Will you get in trouble for using someone else’s Netflix account?
The shift to digital entertainment in the last few years has been huge. Six in ten adults now watch on-demand services such as iPlayer and Netflix according to Ofcom.
The problem is, all these subscriptions can be pricey, especially when you factor in media services you’re already paying for like the TV Licence or your Sky TV package.
So, many of us do something a little cheeky to lower the costs. We share our accounts with friends and family. If you don’t do it yourself, chances are you know someone who does.
But should you be sharing your passwords – and is it safe?
I’ve delved into the terms and conditions to find out what they say about letting others use your digital accounts and looked at just who you can share with.
Keep reading or watch this video (or both!)
Is sharing your accounts allowed?
For most, the answer is yes, but within the family or household. The CEO of Netflix went as far as to say kids at college using the family account was fine, though recently said they might look at how to limit this in a “consumer-friendly way”
In fact, all the main digital streaming services allow multiple users and watching or listening on multiple devices – though you often have to pay extra to make this work practically. If there are a few of you in your home with varying tastes, it may well be worth shelling out so you can watch or listen to what you want in peace.
Sharing your account with people further than your front door is a different matter. Many explicitly say you should not give your account details to anyone outside your household, though there’s very little in the Ts&Cs for each of the services that breaks down what would happen to you if they found out. What is clear is that the main account holder is responsible for any use or misuse of the service.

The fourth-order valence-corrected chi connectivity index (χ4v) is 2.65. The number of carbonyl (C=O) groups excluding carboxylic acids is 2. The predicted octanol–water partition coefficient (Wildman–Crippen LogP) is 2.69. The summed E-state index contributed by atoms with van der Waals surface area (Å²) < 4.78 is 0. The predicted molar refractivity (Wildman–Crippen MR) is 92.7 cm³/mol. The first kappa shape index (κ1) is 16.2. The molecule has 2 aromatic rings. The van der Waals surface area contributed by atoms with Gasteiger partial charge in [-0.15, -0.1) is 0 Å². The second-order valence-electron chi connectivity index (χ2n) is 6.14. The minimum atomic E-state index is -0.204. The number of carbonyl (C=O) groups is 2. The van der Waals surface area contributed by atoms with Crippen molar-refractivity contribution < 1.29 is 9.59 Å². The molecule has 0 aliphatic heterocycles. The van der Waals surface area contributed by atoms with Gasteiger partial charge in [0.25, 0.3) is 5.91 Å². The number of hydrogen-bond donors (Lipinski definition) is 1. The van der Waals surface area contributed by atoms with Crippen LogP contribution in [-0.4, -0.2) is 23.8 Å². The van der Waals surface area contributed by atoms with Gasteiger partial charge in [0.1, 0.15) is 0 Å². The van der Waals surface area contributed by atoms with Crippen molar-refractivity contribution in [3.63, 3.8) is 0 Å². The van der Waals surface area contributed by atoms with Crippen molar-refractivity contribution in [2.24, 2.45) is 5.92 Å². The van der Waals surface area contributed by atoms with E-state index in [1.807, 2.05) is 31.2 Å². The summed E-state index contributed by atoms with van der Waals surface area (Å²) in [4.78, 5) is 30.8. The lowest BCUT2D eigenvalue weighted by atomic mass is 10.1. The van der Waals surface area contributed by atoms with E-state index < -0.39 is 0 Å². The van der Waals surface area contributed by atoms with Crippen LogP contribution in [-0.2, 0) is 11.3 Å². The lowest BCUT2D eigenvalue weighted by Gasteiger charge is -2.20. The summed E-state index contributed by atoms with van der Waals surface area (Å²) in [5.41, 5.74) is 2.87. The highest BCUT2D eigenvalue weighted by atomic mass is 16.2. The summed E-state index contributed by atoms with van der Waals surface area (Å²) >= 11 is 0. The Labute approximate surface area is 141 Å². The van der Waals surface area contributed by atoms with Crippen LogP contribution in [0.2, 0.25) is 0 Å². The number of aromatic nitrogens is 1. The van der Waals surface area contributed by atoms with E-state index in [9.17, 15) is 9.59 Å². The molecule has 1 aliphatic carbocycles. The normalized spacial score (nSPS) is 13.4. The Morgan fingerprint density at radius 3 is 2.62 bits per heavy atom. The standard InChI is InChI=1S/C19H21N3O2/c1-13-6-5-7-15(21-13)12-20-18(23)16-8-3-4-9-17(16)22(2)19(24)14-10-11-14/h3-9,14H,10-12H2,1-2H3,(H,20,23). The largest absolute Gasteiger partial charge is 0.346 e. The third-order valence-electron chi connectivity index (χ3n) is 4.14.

Is sharing your account a good idea?
Of course, we all do it. But I bet most people don’t consider what this actually means for our viewing and out budgets.
It could put your data at risk
I’d urge you to think twice before handing out your sign in details. If you give your username, often your email address, and password to a friend or family member – no matter how much you trust them – it’s out of your control.
It’s unlikely they’ll be able to see your card details as these are generally encrypted, but they could make additional purchases or change your subscription package. They may also share your log in details with further friends and family, making it near impossible to track who has done what.
The risk could even go beyond the account you share. Though we all know it’s best practice to have different passwords for all our digital accounts, the likelihood is there will at the very best be some similarity to others you use. At worst, it’s the same for everything. This opens up the risk of fraud, theft, and locking you out of your own accounts.
Even if the horse has already bolted from this open gate, you can change your passwords on the accounts you’ve shared, locking out anyone outside your household – though bear in mind you may also have to change details for all those other accounts too.
It might not save you money
Yes, if you are using someone else’s account you’re saving cash. But what if you’re the one who is paying and letting others have access? Plus, sharing could tempt you to have more subscriptions that you actually need. (I think it’s impossible to get the most out of more that one or two services each month).
You need to make sure that if people are splitting the payment with you that they actually pay. Or more practically you could each pay for one service so it cancels out.
But the wider the details are shared the harder it’ll be to know who is using what and who is contributing.
It might prevent you watching when you want